I'm glad it seems to be working out for you. If Wyeast recommends agitation to rouse the yeast, then I guess there must be some merit in doing so despite my skeptical remark; flocculation is not merely that yeast settle to the bottom, but they actually group and cling together, so I was skeptical because ... 1.) I believed stirring probably doesn't really break them apart, and ... 2.) other than releasing some of the concentration of CO2 (assuming aeration doesn't occur, too), I fail to see what has changed in the wort to prevent the yeast from re-flocculating.

Now, you said that you aerated and it fixed the problem; first, I'm not sure what aeration does for 'tired' yeast, although it will cause some reproduction assuming the yeast are healthy enough to reproduce; second, you did not say that Wyeast recommended aeration. Not to quibble, but if Wyeast said "agitation", that is not the same as aeration. And even if Wyeast _HAD_ said aeration, ... well ... they know a lot about yeast but do they know much about brewing beer? When you tell me later that the beer turned out okay without any signs of oxidation, then I'll feel better about aerating after 48+ hours, but meanwhile I would not recommend to anyone that they ever aerate beer that has already fermented for that long. I hope your beer turns out great ... and it very well could ... but aeration at this late stage flies directly in the face of everything that I've ever read about brewing.

Finally, your comment about mixing two strains of yeast brings up another possibility -- their compatibility. Some yeast will kill other yeast ... seriously; see http://aem.asm.org/cgi/content/abstract/57/11/3232.

Cheers.

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Postby manplant » Tue Jul 29, 2008 10:08 pm

Bill,
I appreciate your follow up. They used the term agitation, with the purpose of adding more o2. I tend to believe that 1388 (2 packs) started fast as it should, then got exhausted. I wisked in more air, but by that time the 3787 Trappist was beginning. So the verdict was out on if I really needed O2 or not. However, the fermentation is still going strong. The air introduced by the wisking likely will be entirely consumed by the added fermentation.

Timing of these two yeasts makes this a tough one. The last batch I made had a 50/50, so it was easy. This one was 66/33. I can smell the 3787 offgassing currently.
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Could you blend instead?

Postby billvelek » Wed Jul 30, 2008 11:32 am

Be sure to let us all know how this batch turns out. I'm curious whether having two different yeasts in the fermentation together results in anything different than two separate single-yeast fermentations which are then blended in exact proportions at bottling time. That would eliminate your difficulty with timing.

I'm still not convinced that aeration after over 48 hours into the fermentation is a wise or advisable thing to do. Please let us know if there are any signs at all of oxidation in your beer. You sound like an experienced brewer who will be able to tell, so if you can't detect it then I'll be convinced.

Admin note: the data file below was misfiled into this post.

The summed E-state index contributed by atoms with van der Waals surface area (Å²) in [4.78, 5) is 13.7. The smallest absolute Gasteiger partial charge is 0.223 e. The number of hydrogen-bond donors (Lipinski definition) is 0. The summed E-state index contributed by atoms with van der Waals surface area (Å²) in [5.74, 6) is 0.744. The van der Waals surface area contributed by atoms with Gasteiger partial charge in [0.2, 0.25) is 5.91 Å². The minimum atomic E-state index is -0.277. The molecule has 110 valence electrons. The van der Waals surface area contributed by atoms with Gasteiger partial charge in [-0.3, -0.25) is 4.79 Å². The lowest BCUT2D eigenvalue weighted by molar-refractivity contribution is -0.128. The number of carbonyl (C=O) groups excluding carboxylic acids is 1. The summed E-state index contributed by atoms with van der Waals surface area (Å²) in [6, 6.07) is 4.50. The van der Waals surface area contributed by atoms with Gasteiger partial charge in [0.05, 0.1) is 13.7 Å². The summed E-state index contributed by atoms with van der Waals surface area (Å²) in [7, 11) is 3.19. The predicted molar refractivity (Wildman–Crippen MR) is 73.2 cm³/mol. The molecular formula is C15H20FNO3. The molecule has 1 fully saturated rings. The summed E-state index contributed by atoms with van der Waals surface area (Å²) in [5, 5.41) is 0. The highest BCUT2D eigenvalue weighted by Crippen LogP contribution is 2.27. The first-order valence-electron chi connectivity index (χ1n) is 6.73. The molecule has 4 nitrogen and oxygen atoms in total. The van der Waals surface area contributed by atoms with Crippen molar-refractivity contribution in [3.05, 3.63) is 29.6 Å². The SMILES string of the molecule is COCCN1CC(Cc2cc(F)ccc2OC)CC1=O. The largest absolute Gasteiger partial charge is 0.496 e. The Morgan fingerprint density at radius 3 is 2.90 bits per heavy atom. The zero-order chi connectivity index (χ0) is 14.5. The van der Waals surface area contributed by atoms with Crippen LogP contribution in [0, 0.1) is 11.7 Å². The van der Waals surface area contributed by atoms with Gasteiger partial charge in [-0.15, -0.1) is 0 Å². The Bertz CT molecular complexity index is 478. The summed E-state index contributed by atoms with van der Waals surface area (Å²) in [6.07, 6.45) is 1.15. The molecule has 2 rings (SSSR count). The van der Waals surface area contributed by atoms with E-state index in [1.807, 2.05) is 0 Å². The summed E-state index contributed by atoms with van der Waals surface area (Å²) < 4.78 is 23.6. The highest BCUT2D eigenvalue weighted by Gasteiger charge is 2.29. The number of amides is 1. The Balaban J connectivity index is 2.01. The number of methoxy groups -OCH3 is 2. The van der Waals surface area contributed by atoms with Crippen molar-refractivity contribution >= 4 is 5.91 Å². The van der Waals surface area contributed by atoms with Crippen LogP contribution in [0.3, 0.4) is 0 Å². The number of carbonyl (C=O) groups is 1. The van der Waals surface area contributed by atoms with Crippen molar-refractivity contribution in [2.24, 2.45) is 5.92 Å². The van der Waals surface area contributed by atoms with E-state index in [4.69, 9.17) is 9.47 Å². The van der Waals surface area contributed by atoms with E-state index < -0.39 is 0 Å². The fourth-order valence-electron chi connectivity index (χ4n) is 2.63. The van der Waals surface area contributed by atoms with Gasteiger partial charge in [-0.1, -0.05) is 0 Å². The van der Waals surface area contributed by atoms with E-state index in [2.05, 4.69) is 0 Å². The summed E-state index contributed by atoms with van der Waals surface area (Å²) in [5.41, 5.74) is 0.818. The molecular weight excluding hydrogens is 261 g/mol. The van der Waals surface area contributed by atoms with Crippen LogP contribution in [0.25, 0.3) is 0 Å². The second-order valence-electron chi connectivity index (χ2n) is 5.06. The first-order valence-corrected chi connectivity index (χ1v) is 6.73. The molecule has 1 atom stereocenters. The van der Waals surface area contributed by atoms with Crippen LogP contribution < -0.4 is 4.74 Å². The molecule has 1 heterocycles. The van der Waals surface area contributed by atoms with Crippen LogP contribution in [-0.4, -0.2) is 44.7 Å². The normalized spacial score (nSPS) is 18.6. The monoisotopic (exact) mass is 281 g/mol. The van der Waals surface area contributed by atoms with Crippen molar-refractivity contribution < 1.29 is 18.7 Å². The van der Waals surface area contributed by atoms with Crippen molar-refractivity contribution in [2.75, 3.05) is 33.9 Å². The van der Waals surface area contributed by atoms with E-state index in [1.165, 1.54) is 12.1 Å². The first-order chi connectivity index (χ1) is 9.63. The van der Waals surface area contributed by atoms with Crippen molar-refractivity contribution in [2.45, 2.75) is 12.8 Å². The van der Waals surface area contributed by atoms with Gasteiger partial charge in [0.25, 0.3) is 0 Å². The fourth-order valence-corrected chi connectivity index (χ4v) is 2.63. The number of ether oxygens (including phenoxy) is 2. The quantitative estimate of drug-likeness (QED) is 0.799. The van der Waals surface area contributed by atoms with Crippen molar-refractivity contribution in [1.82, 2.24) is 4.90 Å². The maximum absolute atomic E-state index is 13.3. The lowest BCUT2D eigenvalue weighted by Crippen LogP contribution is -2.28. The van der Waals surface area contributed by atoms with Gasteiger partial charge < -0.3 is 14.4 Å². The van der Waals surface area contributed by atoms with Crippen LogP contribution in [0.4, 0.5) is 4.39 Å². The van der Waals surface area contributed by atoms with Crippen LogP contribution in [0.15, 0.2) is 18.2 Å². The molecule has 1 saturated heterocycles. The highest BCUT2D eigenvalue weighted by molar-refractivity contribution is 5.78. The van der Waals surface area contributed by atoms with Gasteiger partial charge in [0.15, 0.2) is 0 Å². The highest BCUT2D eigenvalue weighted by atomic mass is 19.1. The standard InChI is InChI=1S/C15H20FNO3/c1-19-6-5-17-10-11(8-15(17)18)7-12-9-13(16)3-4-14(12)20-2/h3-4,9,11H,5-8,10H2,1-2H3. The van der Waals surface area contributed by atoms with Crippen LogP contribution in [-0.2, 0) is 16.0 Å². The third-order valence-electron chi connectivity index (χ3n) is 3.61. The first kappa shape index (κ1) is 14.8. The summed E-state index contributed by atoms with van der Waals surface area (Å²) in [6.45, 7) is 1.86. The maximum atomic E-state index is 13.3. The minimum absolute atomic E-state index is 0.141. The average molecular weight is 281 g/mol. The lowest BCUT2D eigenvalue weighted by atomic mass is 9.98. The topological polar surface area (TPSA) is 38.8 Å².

Cheers.

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Blending

Postby manplant » Wed Jul 30, 2008 9:35 pm

Ill keep you posted. The imbalance on this one was possibly a bad idea.

I have tripel in the sec that was 50/50 1388 and 3787. Ive never had a belgian turn out that good out of the primary, so we will see.

I have a Wit in the keg that is almost gone that had a slight metallic taste to it the day or two after kegging. The local brewer says that could be some oxidation, but beyond that, Ive never had an issue.

Ive heard ascorbic acid added to the racking process to seconday or keg can absorb oxygen. What are your thoughts on this?

Ive only been brewing for a year, but I have an engineering degree and 15 years of expert level manufacturing process engineering experience. Brewing is a process. I went from a True Brew box to custom all grain recipes in 90 days. Im not an expert though, otherwise I wouldnt be asking some of the dumb q's I do.
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Postby Manic Igniter » Thu Jul 31, 2008 1:13 am

is your primary a bucket with gasket or carboy?
I like to think of it as making bottles...
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Primary

Postby manplant » Fri Aug 01, 2008 12:57 pm

Bucket with gasket
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Postby Manic Igniter » Sat Aug 02, 2008 12:57 am

you should check the seal on your fermenter...I had the same problem and found that the seal was not working...after I fixed the problem everything was fine...I had made 3 or 4 brews that quit working early but I always let it go a few more days, then went to secondary a little too early. now I have an understanding and don't have the same issues.
I am pretty sure you have the same problem...yeast don't just quit...
I like to think of it as making bottles...
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Postby tailleur » Fri Nov 25, 2011 12:26 am

manplant, i know your post its a few years old, but i am having the same problem with a similar beer and did the same thing. The fermentation started back up nicely.
i was just curious how yours eventually turned out ?

thanks in advance